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Last Updated: Wednesday, 30 May 2007, 17:08 GMT 18:08 UK
Sadr aide denies Britons kidnap
The street outside Iraq's finance ministry
Witnesses said police units sealed off the street outside the ministry
A top aide of radical Shia cleric Moqtada Sadr has said the Mehdi Army was not involved in the kidnapping of five Britons in Baghdad on Tuesday.

Iraqi foreign minister Hoshyar Zebari had said he believed the Shia militia group were behind the abductions.

But Sheikh Abdel al-Sattar al-Bahadli told the BBC the Sadrist movement and the Mehdi Army were innocent and wanted to peacefully build a new Iraq.

The five men were seized at the finance ministry in the Sadr City suburb.

Mr al-Sattar al-Bahadli told the BBC Arabic Service that clear and direct instructions from Moqtada Sadr stated "we want to build a new Iraq" through dialogue, the language of peace and by accepting other opinions.

'Dangers and challenges'

Earlier, US and Iraqi troops carried out raids and sealed off parts of the city, close to where the kidnapping took place.

The US military said a number of militants had been arrested but would not confirm whether the raids were linked to the missing Britons.

BBC correspondent Jim Muir said the raids in a Shia area were the "clearest physical indication so far" that suspicions were falling on the Shia militia.

Others too pointed to Shia militia being behind the abductions.

The worrying thing is this is obviously not a case for ransom demand
Canon Andrew White

The Anglican vicar of Baghdad, Canon Andrew White, said the kidnapping could be linked to the killing of radical Shia cleric Abu Qadir, also known as Wissam Waili, in Basra on 25 May.

Arab news channels reported the British Army were behind his death, but British sources blamed Iraqi forces.

Canon White said: "The worrying thing is this is obviously not a case for ransom demand; economic hostage-taking is fairly easy to deal with."

Foreign Secretary Margaret Beckett said the UK government was working closely with Iraqi authorities and doing all it could to secure the men's release.

She said their families were being offered support at this "distressing time".

Tony Blair, who is on a visit to Sierra Leone, said: "We know the dangers and challenges there but we shouldn't let those that are prepared to use kidnapping and terror succeed."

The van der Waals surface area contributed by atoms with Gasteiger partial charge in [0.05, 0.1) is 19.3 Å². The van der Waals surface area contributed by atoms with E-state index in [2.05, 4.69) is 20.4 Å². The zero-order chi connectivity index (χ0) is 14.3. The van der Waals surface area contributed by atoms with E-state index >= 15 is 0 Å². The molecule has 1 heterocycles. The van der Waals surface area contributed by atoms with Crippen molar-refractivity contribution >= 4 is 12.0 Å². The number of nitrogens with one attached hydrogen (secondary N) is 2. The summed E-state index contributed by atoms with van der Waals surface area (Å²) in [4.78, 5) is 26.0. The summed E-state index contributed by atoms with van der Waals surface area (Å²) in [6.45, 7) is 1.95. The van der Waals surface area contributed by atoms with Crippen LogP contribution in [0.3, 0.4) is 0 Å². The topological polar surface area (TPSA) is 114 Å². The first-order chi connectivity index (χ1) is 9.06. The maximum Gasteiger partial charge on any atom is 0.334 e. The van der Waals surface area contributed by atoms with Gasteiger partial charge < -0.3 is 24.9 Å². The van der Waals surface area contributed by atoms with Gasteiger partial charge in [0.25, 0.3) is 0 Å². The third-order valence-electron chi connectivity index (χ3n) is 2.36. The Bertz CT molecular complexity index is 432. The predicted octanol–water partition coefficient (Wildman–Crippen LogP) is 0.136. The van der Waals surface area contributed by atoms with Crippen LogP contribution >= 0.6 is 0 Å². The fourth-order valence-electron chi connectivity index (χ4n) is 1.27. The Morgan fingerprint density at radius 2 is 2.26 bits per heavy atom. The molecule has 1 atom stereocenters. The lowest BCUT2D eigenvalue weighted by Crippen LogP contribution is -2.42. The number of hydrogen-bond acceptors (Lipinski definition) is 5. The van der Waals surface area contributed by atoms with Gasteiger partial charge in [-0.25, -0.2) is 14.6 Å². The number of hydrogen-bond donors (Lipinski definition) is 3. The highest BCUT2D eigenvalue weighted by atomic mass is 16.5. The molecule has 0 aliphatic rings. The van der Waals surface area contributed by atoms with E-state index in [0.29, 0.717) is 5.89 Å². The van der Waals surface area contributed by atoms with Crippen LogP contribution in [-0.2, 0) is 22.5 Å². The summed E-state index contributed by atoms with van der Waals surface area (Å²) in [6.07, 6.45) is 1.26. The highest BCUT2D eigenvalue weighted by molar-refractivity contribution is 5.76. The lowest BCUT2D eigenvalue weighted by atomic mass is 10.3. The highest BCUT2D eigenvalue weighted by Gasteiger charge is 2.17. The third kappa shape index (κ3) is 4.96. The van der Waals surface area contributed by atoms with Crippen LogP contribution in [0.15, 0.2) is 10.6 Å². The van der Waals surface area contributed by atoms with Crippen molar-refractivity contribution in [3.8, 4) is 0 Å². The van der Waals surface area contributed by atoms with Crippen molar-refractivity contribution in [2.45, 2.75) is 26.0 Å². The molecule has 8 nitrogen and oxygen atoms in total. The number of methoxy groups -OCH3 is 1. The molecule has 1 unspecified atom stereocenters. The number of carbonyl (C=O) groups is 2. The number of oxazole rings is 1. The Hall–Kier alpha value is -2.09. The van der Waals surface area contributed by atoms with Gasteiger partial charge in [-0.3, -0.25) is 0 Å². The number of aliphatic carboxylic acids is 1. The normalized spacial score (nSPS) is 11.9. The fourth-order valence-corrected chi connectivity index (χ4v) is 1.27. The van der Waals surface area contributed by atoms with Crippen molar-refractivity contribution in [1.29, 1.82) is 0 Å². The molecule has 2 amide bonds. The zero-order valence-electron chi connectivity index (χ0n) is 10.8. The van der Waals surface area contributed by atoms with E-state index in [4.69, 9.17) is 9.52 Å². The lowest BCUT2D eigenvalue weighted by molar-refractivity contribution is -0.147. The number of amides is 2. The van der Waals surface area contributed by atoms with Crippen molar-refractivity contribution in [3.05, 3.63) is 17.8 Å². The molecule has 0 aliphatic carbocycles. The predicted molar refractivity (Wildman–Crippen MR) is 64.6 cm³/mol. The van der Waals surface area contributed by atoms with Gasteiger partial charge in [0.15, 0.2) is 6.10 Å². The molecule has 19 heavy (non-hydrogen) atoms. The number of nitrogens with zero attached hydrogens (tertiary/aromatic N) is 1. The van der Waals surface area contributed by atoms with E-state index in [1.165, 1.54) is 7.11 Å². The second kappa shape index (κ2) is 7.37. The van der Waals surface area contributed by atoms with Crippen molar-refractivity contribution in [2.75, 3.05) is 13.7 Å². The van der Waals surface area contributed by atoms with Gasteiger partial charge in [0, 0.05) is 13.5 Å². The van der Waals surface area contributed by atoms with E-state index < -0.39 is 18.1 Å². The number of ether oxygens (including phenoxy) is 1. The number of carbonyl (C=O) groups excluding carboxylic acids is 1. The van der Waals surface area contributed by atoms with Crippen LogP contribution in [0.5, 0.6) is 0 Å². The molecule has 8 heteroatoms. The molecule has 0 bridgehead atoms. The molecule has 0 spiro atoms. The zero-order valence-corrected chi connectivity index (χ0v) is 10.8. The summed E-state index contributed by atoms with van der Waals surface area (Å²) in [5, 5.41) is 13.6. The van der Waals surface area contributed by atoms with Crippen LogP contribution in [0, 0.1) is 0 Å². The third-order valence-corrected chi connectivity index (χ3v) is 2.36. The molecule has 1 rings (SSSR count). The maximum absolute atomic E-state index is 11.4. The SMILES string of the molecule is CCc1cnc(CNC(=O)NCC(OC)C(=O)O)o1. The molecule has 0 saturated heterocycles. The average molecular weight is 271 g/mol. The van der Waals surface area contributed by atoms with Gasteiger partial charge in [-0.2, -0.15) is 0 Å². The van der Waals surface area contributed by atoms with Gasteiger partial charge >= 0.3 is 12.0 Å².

Police suspicions

The five men - a computer expert and four bodyguards - were taken from the finance ministry building in Palestine Street in Baghdad.

The kidnappers in police uniforms walked past ministry guards and staged the capture without firing a shot, senior Iraqi officials said.

A police source told the BBC dozens of police vehicles were used in the operation.

Mr Zebari said the kidnappers probably had connections with local police in the area.


BBC security correspondent Frank Gardner said the Iraqi government now had a few questions to answer after such an "incredibly brazen raid" in broad daylight.

He said there were suspicions of low or middle-level connivance in the police, known to be heavily infiltrated by Shia militias.

British embassy officials in Iraq are following up the case and the Iraqi government has set up a special operations room.

Cobra, the UK government's emergency committee, met for a second time on Wednesday.

'Filling their boots'

The four kidnapped security guards were working for Canadian-owned security firm GardaWorld.

The company is one of the biggest suppliers of private security in Iraq, and is mainly staffed by Britons.

Iraqi police commandoes
Iraqi police are heavily infiltrated by militias

The kidnapped computer expert was working for BearingPoint, a US management consultancy which has worked on development projects in Iraq since 2003.

Private contractors are known to be unpopular with Iraqis.

Anas Al-Tikriti, an Iraq expert involved in the negotiations to secure the release of Briton Norman Kember, said mercenaries, private contractors and private firms were considered to be in Iraq "filling their boots".

"As much as the Iraqis despise and loathe the occupiers, they loathe and despise those mercenaries a hundred times more," he said.

About 200 foreigners of many different nationalities have been kidnapped in Iraq over the past four years, though the number has fallen dramatically since a few years ago.

This is thought to be the first time Westerners have been abducted from a government facility.

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